“A View from the Bench”: Observations on an Oral Argument

December 2, 2014 in DWI, Freedom of Information

To view an event “from the bench” in sport means watching from the sidelines. On November 18th, 2014 , I had the privilege of watching from the sidelines as Daniel McGuinness capably argued an important Freedom of Information Law case before the New York Appellate Division – First Department: Law Offices of Adam D. Perlmutter, P.C. v. NYPD.

As many of you know from following our blog, Dan McGuinness’s argument was the next major step in our important open government litigation to have the NYPD disgorge all records regarding the maintenance, calibration and repair of the Intoxilyzer 5000EN machines used throughout New York City. His argument was masterful and important to memorialize, so I feel compelled to write this post.

My physical vantage for the argument was from the audience of the First Department’s gorgeous stain-glass ceilinged, Beaux-Arts courtroom. Five justices stared down at Dan McGuinness and a New York City Corporation Counsel lawyer from the ornate wood carved bench. Colored lights blinked to the lawyers that their 5-minutes to argue were rapidly expiring.

The City’s lawyer labored to defend a concerted effort by the NYPD and all five New York City county district attorney’s to prevent the records from coming into public view. One judge asked where in the extensive appellate record the NYPD described any interference with law enforcement or judicial proceedings – the relevant legal standard that could justify non-disclosure. The City lawyer simply replied that its brief on appeal contained the NYPD’s position on the issue. Then, in response to a direct challenge from the bench to describe any law enforcement or judicial process interference, the City lawyer offered nothing beyond the ambiguous moaning of New York City’s five-county district attorneys that there are many DWI cases.

Dan McGuinness noted that there is no interference with law enforcement because the Intoxilyzer records being sought do not involve testing of any defendants whatsoever. Cases where law enforcement interference is a reason to deny disclosure involve information created while investigating a specific case, for example, a detective investigation report of a witness interview while the investigation is still ongoing. That is simply not the situation were we seek the forensic calibration, maintenance and repair records for New York City’s Intoxliyzers rather than any records related to the tests of any individual drivers.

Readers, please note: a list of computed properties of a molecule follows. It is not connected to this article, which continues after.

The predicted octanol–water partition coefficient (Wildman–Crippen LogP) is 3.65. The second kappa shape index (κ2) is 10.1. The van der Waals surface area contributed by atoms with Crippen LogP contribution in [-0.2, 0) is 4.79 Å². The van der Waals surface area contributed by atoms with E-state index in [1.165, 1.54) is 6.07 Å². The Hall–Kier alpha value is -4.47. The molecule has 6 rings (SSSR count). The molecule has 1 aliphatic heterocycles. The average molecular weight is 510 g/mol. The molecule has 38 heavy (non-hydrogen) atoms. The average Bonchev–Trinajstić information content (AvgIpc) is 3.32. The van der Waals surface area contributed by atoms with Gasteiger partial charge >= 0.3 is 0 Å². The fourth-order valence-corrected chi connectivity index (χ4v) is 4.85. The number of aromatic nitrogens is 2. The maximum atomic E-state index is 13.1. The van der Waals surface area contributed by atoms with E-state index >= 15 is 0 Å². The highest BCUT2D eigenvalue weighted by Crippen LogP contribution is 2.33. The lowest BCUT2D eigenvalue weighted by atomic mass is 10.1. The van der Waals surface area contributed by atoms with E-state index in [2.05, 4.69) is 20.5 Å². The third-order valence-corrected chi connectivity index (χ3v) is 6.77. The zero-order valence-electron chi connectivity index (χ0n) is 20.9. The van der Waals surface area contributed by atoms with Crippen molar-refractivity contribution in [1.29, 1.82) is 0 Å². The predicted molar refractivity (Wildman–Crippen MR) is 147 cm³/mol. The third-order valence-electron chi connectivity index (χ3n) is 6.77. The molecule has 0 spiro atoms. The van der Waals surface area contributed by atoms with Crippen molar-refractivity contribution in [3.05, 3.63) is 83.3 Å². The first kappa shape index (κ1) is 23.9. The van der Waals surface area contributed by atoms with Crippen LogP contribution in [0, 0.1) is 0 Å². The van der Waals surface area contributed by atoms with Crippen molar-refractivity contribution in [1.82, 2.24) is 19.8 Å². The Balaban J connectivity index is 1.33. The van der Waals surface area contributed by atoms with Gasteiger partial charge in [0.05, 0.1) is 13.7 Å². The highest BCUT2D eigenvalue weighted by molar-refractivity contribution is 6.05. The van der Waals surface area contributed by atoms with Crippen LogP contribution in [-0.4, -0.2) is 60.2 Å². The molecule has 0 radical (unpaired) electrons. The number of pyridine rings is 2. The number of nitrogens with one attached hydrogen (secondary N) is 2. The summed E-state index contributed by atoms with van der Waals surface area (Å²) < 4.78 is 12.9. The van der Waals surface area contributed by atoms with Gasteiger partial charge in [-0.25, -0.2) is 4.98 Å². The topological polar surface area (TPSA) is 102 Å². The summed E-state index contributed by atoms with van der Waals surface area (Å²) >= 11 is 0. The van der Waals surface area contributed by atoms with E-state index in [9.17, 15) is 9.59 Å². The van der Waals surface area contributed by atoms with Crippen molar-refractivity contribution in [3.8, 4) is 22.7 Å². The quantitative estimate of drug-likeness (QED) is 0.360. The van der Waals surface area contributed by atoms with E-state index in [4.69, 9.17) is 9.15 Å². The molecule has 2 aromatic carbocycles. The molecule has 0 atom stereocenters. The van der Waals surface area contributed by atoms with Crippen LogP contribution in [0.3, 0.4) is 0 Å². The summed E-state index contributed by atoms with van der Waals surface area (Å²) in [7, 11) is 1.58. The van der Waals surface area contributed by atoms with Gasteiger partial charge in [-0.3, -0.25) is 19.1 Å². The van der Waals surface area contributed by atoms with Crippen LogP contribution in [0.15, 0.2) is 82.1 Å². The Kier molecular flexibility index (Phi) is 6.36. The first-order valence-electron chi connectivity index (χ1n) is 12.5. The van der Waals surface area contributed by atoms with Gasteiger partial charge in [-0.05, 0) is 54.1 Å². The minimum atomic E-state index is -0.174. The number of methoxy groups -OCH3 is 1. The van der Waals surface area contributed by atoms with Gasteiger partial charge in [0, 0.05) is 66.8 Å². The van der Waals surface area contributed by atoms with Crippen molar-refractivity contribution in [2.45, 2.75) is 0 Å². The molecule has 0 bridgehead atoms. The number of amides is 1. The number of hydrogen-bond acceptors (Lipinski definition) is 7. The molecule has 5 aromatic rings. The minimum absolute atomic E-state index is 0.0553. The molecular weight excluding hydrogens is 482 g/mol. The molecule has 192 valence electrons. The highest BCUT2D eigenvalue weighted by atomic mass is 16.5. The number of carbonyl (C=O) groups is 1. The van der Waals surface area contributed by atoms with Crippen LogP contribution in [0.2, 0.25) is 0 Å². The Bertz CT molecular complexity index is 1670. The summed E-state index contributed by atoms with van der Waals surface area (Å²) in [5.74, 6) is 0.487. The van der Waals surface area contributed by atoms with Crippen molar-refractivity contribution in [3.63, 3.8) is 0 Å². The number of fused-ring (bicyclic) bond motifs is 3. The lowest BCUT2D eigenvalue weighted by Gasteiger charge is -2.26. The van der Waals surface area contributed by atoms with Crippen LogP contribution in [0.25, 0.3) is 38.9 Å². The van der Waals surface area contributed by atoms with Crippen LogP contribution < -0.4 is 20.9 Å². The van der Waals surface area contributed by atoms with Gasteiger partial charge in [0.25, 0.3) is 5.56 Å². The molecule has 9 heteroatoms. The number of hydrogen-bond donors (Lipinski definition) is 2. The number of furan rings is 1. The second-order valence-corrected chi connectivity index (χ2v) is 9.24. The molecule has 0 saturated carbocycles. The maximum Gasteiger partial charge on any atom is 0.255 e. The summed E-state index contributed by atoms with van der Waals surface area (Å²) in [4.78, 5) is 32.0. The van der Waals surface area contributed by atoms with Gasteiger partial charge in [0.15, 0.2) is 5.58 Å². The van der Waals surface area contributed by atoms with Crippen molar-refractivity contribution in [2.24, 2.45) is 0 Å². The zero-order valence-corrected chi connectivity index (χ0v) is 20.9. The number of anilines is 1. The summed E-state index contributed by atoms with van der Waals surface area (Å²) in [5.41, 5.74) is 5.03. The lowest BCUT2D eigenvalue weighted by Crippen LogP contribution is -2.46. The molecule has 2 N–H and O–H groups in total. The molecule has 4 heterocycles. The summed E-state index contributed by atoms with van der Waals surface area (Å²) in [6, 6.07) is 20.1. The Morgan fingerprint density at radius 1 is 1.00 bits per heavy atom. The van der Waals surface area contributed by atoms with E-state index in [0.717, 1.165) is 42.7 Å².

Dan McGuinness drew laughter from the Bench, when the judges took up the issue whether bringing the records into public view would interfere with judicial proceedings. Why wouldn’t Mr. McGuinness simply “trust” that the NYPD turned over all of the relevant documents about whether an Intoxilyzer was operating properly? Daniel responded that he had not been around as long as the judges and, therefore, had not grown to be so trusting. One judge mused that disclosure would work the result of defendants having more information to defend their cases. That left open the obvious question of whether disclosure would do more to further the cause of justice than never allowing the information to see the light of day.

Dan McGuinness noted that whether disclosure of the records helps or hurts individual defendants is an issue for another day and another forum. The important principal was that the public has a legitimate right to know whether these machines are working and being maintained properly — separate and apart from any role they may play in a criminal prosecution.

Finally, Mr. McGuinness concluded his argument by observing that the City had abandoned its objection to the lower Court awarding legal fees for bringing this action. Awarding of attorneys fees to a prevailing party in a Freedom of Information Law case is an important check on government abuse. It is also not an insubstantial amount in our case given the level of experience and work that we bring to all of our matters. After noting the City had not briefed the issue, one of the judges asked the City whether it had abandoned the objection to our receiving legal fees. “The City has abandoned the issue,” responded the lawyer.

From my vantage point on the bench, I knew that an important day in our fight for this information had just transpired. The Court could rule within a matter of weeks or months. Whatever the case, we will keep you posted.